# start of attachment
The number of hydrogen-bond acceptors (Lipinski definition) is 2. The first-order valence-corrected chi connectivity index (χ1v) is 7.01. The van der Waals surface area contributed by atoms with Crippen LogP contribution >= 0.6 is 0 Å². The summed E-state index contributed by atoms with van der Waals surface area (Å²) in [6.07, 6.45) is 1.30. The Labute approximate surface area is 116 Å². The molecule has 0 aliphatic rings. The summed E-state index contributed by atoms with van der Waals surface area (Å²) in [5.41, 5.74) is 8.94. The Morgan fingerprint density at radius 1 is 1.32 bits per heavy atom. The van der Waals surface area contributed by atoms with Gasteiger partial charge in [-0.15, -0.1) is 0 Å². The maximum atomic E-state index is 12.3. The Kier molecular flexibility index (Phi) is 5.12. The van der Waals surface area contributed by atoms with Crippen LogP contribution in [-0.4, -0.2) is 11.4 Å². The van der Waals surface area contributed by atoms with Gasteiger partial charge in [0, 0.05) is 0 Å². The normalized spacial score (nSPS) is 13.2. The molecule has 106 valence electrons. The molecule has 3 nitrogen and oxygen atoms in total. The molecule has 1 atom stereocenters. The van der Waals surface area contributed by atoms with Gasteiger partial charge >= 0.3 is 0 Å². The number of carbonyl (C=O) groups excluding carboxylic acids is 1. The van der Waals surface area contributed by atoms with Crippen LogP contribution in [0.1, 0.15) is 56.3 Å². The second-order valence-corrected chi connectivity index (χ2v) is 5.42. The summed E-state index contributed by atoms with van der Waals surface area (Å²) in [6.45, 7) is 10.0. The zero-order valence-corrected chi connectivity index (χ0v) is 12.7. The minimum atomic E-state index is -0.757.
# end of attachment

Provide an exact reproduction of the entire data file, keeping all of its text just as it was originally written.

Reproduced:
The number of hydrogen-bond acceptors (Lipinski definition) is 2. The first-order valence-corrected chi connectivity index (χ1v) is 7.01. The van der Waals surface area contributed by atoms with Crippen LogP contribution >= 0.6 is 0 Å². The summed E-state index contributed by atoms with van der Waals surface area (Å²) in [6.07, 6.45) is 1.30. The Labute approximate surface area is 116 Å². The molecule has 0 aliphatic rings. The summed E-state index contributed by atoms with van der Waals surface area (Å²) in [5.41, 5.74) is 8.94. The Morgan fingerprint density at radius 1 is 1.32 bits per heavy atom. The van der Waals surface area contributed by atoms with Gasteiger partial charge in [-0.15, -0.1) is 0 Å². The maximum atomic E-state index is 12.3. The Kier molecular flexibility index (Phi) is 5.12. The van der Waals surface area contributed by atoms with Crippen LogP contribution in [-0.4, -0.2) is 11.4 Å². The van der Waals surface area contributed by atoms with Gasteiger partial charge in [0, 0.05) is 0 Å². The normalized spacial score (nSPS) is 13.2. The molecule has 106 valence electrons. The molecule has 3 nitrogen and oxygen atoms in total. The molecule has 1 atom stereocenters. The van der Waals surface area contributed by atoms with Gasteiger partial charge >= 0.3 is 0 Å². The number of carbonyl (C=O) groups excluding carboxylic acids is 1. The van der Waals surface area contributed by atoms with Crippen LogP contribution in [0.1, 0.15) is 56.3 Å². The second-order valence-corrected chi connectivity index (χ2v) is 5.42. The summed E-state index contributed by atoms with van der Waals surface area (Å²) in [6.45, 7) is 10.0. The zero-order valence-corrected chi connectivity index (χ0v) is 12.7. The minimum atomic E-state index is -0.757.